The IPCC Special Report highlights the urgency of prioritizing timely, ambitious and coordinated action to address unprecedented and enduring changes in the ocean and cryosphere. Without a radical change in human behavior, hundreds of millions of people could suffer from rising sea levels, frequent natural disasters and food shortages, it warns.
The Special Report provides new evidence for the benefits of limiting global warming to the lowest possible level – in line with the goals of the 2015 Paris Agreement. It also finds that strongly reducing greenhouse gas emissions, protecting and restoring ecosystems, and carefully managing the use of natural resources would make it possible to preserve the ocean and cryosphere.
The UN Development Programme (UNDP) and UN Climate Change (UNFCCC) have been working together since 2014 to support countries in developing their national climate plans --Nationally Determined Contributions for the Paris Agreement or NDCs. This report is the most detailed review yet of momentum since the Paris Agreement and is designed to both inspire and inform the UN Climate Action Summit in New York on 23 September.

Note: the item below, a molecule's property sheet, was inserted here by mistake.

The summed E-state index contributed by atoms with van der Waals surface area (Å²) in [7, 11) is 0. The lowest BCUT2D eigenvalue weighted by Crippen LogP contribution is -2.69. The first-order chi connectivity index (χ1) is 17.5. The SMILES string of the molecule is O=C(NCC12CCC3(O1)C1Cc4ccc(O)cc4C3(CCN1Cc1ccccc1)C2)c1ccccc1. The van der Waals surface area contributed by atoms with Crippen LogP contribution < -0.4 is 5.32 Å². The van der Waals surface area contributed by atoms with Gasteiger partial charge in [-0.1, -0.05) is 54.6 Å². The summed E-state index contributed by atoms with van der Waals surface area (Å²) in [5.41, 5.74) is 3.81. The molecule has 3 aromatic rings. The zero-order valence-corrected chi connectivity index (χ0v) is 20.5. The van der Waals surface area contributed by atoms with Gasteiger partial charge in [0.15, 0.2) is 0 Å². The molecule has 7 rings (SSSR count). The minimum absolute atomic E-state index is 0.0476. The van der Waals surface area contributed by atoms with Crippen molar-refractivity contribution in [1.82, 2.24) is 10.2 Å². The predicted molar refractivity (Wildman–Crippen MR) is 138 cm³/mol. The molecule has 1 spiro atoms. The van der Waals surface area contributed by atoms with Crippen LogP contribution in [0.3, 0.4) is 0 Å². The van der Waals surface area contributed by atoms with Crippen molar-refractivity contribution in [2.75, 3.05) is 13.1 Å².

UN Environment’s sixth Global Environment Outlook (2019) calls on decision makers to take immediate action to address pressing environmental issues to achieve the Sustainable Development Goals as well as other Internationally Agreed Environment Goals, such as the Paris Agreement.
By bringing together a community of hundreds of scientists, peer reviewers and collaborating institutions and partners, the GEO reports build on sound scientific knowledge to provide governments, local authorities, businesses and individual citizens with the information needed to guide societies to a truly sustainable world by 2050.
Land is already under growing human pressure and climate change is adding to these pressures. At the same time, keeping global warming to well below 2ºC can be achieved only by reducing greenhouse gas emissions from all sectors including land and food, the Intergovernmental Panel on Climate Change (IPCC) states in its latest report.